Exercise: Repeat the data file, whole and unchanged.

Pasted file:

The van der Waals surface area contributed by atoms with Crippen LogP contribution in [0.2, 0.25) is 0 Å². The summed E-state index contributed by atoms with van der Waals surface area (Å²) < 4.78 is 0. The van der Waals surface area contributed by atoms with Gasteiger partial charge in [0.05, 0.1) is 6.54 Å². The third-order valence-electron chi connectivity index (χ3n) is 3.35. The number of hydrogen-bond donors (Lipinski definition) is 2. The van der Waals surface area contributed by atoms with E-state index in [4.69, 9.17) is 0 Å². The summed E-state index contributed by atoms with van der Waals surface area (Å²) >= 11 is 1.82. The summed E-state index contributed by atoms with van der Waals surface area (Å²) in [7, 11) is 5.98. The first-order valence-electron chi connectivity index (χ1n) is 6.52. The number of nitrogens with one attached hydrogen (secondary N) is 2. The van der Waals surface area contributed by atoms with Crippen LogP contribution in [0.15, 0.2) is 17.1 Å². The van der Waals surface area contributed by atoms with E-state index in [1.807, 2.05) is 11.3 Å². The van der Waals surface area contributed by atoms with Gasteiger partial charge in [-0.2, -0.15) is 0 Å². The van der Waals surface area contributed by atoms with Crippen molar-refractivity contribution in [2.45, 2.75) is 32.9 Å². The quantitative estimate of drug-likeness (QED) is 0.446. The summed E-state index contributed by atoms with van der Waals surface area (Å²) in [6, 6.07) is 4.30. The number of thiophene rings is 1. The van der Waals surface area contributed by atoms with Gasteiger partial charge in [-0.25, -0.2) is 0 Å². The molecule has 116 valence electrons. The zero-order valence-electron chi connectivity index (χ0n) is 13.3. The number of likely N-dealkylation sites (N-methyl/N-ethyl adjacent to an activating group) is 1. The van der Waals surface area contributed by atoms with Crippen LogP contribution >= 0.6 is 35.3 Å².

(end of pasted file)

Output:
The van der Waals surface area contributed by atoms with Crippen LogP contribution in [0.2, 0.25) is 0 Å². The summed E-state index contributed by atoms with van der Waals surface area (Å²) < 4.78 is 0. The van der Waals surface area contributed by atoms with Gasteiger partial charge in [0.05, 0.1) is 6.54 Å². The third-order valence-electron chi connectivity index (χ3n) is 3.35. The number of hydrogen-bond donors (Lipinski definition) is 2. The van der Waals surface area contributed by atoms with E-state index in [4.69, 9.17) is 0 Å². The summed E-state index contributed by atoms with van der Waals surface area (Å²) >= 11 is 1.82. The summed E-state index contributed by atoms with van der Waals surface area (Å²) in [7, 11) is 5.98. The first-order valence-electron chi connectivity index (χ1n) is 6.52. The number of nitrogens with one attached hydrogen (secondary N) is 2. The van der Waals surface area contributed by atoms with Crippen LogP contribution in [0.15, 0.2) is 17.1 Å². The van der Waals surface area contributed by atoms with E-state index in [1.807, 2.05) is 11.3 Å². The van der Waals surface area contributed by atoms with Gasteiger partial charge in [-0.2, -0.15) is 0 Å². The van der Waals surface area contributed by atoms with Crippen molar-refractivity contribution in [2.45, 2.75) is 32.9 Å². The quantitative estimate of drug-likeness (QED) is 0.446. The summed E-state index contributed by atoms with van der Waals surface area (Å²) in [6, 6.07) is 4.30. The number of thiophene rings is 1. The van der Waals surface area contributed by atoms with Gasteiger partial charge in [-0.25, -0.2) is 0 Å². The molecule has 116 valence electrons. The zero-order valence-electron chi connectivity index (χ0n) is 13.3. The number of likely N-dealkylation sites (N-methyl/N-ethyl adjacent to an activating group) is 1. The van der Waals surface area contributed by atoms with Crippen LogP contribution >= 0.6 is 35.3 Å².